Warren Buffett, in the letters to shareholders of 1986, commented on this issue: “our conclusion is that in some cases the benefits of lower corporate taxes fall exclusively, or almost exclusively, upon the corporation and its shareholders, and that in other cases the benefits are entirely, or almost entirely, passed through to the customer. What determines the outcome is the strength of the corporation’s business franchise and whether the profitability of that franchise is regulated.”
The example of a strong franchise with regulated profits is the electric utility field. In this field, the changes in corporate tax rates are mainly reflected in prices, not in profits. When the tax is cut, prices would be reduced right away. When the tax is increased, the price would increase. Similarly, in a price-competitive industry, such as commodities, businesses which Buffett considered weak as franchises, the profits are “regulated” not by the government but by the free market in a delayed, irregular but effective manner. In these industries, tax changes would affect prices more than corporations’ profits.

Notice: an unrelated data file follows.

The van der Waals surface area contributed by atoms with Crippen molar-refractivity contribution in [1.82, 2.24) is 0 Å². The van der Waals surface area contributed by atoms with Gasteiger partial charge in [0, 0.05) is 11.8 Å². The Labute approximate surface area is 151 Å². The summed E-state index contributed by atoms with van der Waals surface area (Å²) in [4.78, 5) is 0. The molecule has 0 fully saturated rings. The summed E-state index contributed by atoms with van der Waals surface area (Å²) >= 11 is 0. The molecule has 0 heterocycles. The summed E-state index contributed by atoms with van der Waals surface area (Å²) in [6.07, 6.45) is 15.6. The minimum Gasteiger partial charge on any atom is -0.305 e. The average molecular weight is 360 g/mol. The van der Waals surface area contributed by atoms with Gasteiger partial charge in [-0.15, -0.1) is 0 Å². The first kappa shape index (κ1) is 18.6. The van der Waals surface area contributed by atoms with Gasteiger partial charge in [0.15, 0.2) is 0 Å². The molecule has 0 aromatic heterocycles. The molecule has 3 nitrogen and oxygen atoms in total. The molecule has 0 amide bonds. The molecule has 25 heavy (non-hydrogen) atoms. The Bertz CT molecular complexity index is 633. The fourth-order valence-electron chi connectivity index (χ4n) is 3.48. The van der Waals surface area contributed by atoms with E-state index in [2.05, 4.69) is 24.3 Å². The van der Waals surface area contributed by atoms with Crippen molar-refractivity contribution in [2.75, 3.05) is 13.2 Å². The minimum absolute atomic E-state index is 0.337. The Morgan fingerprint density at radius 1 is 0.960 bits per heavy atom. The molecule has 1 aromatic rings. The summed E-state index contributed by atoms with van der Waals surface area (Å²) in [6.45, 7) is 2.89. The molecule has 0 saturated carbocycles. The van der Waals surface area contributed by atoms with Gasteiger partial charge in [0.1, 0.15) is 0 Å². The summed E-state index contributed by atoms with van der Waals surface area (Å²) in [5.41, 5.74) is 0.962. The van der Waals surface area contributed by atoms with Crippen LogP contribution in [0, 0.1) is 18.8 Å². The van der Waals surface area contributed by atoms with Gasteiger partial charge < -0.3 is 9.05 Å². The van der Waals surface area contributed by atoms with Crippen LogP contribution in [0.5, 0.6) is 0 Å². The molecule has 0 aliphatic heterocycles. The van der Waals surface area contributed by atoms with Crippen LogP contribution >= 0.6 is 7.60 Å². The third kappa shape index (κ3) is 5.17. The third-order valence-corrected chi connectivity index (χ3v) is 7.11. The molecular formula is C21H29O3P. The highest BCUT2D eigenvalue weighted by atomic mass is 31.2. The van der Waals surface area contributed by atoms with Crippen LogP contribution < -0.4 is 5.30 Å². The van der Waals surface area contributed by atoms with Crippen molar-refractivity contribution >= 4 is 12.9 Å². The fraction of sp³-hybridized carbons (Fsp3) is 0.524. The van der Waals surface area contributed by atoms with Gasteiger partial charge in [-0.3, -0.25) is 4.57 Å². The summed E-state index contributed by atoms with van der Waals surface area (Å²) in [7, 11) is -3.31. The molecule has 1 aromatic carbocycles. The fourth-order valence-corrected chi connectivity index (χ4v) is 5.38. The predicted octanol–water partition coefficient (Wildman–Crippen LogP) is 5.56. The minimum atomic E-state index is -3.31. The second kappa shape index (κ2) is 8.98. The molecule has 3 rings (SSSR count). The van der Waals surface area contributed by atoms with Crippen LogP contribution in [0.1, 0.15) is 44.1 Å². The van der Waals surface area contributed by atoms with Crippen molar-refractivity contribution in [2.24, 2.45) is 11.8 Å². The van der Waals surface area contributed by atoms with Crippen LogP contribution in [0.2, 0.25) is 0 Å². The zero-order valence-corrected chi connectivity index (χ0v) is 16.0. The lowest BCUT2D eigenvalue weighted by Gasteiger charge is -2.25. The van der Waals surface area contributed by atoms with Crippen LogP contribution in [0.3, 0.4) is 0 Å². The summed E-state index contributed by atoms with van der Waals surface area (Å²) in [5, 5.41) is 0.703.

People would experience a different story with strong franchises in the unregulated profit businesses. The tax cut would benefit the corporations and their shareholders the most. Buffett said that many of Berkshire’s businesses, except those he owned in whole and in part, possessed such franchises. “Consequently, reductions in their taxes largely end up in our pockets rather than the pockets of our customers," he said. "While this may be impolitic to state, it is impossible to deny.”
He made readers think of the most able brain surgeon or lawyer in the local area. Those were considered to have the franchise in their specialties themselves. Would people expect the fees of these experts to be reduced when the top personal tax rate was being cut from 50% to 28%?
At that time, the corporate capital gain tax had been increased from 28% to 34%, effectively the following year of 1987. Buffett said the change would have the negative impact on Berkshire Hathaway (BRK.A)(BRK.B) as the rise in the business value had been and would be contributed a lot by capital gains.
At that time, three major investment holdings including Cap Cities, GEICO and Washington Post had a market value of more than $1.7 billion, nearly 75% of the total net worth of Berkshire. However, as three corporations retained much of their earnings, they delivered only $9 million to the bottom line of Berkshire Hathaway. At year-end 1986, Berkshire had $1.2 billion of unrealized gains in equity investments, and the tax increases which would be charged further on those gains if realized was recorded under deferred tax liability, reducing Berkshire's GAAP net worth.